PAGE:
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Fruit fly study digs deeper into poorly understood details of forming embryos

CINCINNATI Using fruit flies as a model to study embryo formation, scientists report in Nature Cell Biology that molecular breakdown of a protein called Bicoid is vital to normal head-to-tail patterning of the insect's offspring.

Published online by the journal Dec. 19, the study shows how Bicoid is targeted for molecular degradation by a newly identified protein the researchers named Fates-shifted (Fsd). Without the interaction between Bicoid and Fsd, fruit fly embryos are improperly formed and misshaped, according to scientists at Cincinnati Children's Hospital Medical Center.

The findings are another example of how genetic and molecular studies of embryonic development in fruit flies (known formally as Drosophila melanogaster) help inform medical research into human disease and birth defects. Over half of the genes known to cause disease in humans have a recognizable match in the fruit fly's genetic code.

"Although there is no direct medical impact, this study has critical relevance for medical research into birth defects," said Jun Ma, Ph.D., senior investigator and a researcher in the divisions of Biomedical Bioinformatics and Development Biology. "For tissues in the developing embryo to form properly, cells have to know what their proper locations are. This study looks at the location cues cells receive in early Drosophila embryos."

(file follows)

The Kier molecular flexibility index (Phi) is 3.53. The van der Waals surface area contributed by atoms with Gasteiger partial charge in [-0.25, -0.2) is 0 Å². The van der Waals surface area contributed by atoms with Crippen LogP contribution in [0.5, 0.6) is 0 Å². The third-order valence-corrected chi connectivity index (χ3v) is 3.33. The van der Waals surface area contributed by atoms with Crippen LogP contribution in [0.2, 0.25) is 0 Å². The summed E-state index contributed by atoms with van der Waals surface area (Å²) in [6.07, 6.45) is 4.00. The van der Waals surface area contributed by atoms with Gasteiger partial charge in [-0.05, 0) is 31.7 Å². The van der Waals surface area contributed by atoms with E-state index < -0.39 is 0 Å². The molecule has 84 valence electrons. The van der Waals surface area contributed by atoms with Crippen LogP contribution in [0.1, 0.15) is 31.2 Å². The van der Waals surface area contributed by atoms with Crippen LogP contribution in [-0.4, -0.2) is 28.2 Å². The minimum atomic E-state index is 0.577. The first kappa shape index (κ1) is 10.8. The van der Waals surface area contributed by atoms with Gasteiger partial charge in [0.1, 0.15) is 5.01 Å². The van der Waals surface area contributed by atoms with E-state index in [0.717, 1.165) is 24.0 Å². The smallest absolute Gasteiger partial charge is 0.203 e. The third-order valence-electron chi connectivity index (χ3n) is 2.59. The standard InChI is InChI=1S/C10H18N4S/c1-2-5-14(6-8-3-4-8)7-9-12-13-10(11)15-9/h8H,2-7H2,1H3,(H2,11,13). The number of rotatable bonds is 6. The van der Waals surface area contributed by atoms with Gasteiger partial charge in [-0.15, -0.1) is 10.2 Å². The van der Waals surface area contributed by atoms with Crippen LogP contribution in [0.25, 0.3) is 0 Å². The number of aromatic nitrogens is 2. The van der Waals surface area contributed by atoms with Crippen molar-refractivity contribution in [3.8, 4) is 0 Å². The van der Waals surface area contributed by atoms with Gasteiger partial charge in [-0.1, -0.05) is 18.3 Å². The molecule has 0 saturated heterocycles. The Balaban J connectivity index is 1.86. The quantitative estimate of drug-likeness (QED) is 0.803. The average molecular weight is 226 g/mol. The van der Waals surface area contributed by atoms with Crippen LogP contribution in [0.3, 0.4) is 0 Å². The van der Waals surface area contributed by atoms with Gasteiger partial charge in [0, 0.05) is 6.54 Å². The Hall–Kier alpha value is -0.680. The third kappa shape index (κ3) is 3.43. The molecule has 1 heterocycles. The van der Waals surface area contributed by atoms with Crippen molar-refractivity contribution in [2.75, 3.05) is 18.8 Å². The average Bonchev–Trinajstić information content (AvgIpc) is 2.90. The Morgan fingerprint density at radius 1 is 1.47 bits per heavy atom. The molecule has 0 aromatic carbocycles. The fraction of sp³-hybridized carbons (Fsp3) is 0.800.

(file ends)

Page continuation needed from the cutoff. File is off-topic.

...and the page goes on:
The cues are delivered through a process that scientists still don't completely understand. It's controlled by molecules called morphogens, which form concentration gradients along the head-to-tail axis, or other axes, of developing embryos. Scientists think these gradients enable cells to know their locations when cells evaluate whether the chemical signals they receive are above or below specific threshold levels. The cells' knowledge of their locations leads them to choose different developmental paths and form distinct tissue types in embryos.

"There are really two sides of the morphogen problem," Dr. Ma explained. "The first is how such concentration gradients are formed in the first place, and the second is how cells respond to such gradients. Our current study looks into the first question at a molecular level."

Bicoid is a morphogen protein critical to fruit fly embryos in forming the head and thorax. The new findings suggest the protein's molecular breakdown is important for establishing a correct concentration gradient and the formation of appropriate tissues at their correct embryo locations.


Contact: Nick Miller
Cincinnati Children's Hospital Medical Center

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